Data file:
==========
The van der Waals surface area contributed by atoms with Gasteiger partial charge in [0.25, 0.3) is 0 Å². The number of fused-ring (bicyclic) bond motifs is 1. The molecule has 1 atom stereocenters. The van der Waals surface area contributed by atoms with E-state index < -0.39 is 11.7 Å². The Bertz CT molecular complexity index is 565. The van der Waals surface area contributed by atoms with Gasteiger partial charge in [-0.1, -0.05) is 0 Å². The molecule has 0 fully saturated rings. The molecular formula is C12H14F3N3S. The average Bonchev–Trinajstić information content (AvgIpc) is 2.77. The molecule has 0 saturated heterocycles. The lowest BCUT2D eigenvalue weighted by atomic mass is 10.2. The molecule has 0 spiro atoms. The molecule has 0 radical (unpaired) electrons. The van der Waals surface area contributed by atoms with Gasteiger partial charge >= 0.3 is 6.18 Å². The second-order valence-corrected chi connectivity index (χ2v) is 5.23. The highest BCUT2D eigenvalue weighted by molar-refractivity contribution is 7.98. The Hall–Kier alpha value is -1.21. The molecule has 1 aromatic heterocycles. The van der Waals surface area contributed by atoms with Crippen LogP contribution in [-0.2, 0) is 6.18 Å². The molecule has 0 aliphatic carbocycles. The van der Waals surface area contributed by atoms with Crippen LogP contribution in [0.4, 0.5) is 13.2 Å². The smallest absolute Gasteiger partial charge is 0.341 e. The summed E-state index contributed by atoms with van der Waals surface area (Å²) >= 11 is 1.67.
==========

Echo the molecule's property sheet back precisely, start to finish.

The van der Waals surface area contributed by atoms with Gasteiger partial charge in [0.25, 0.3) is 0 Å². The number of fused-ring (bicyclic) bond motifs is 1. The molecule has 1 atom stereocenters. The van der Waals surface area contributed by atoms with E-state index < -0.39 is 11.7 Å². The Bertz CT molecular complexity index is 565. The van der Waals surface area contributed by atoms with Gasteiger partial charge in [-0.1, -0.05) is 0 Å². The molecule has 0 fully saturated rings. The molecular formula is C12H14F3N3S. The average Bonchev–Trinajstić information content (AvgIpc) is 2.77. The molecule has 0 saturated heterocycles. The lowest BCUT2D eigenvalue weighted by atomic mass is 10.2. The molecule has 0 spiro atoms. The molecule has 0 radical (unpaired) electrons. The van der Waals surface area contributed by atoms with Gasteiger partial charge >= 0.3 is 6.18 Å². The second-order valence-corrected chi connectivity index (χ2v) is 5.23. The highest BCUT2D eigenvalue weighted by molar-refractivity contribution is 7.98. The Hall–Kier alpha value is -1.21. The molecule has 1 aromatic heterocycles. The van der Waals surface area contributed by atoms with Crippen LogP contribution in [-0.2, 0) is 6.18 Å². The molecule has 0 aliphatic carbocycles. The van der Waals surface area contributed by atoms with Crippen LogP contribution in [0.4, 0.5) is 13.2 Å². The smallest absolute Gasteiger partial charge is 0.341 e. The summed E-state index contributed by atoms with van der Waals surface area (Å²) >= 11 is 1.67.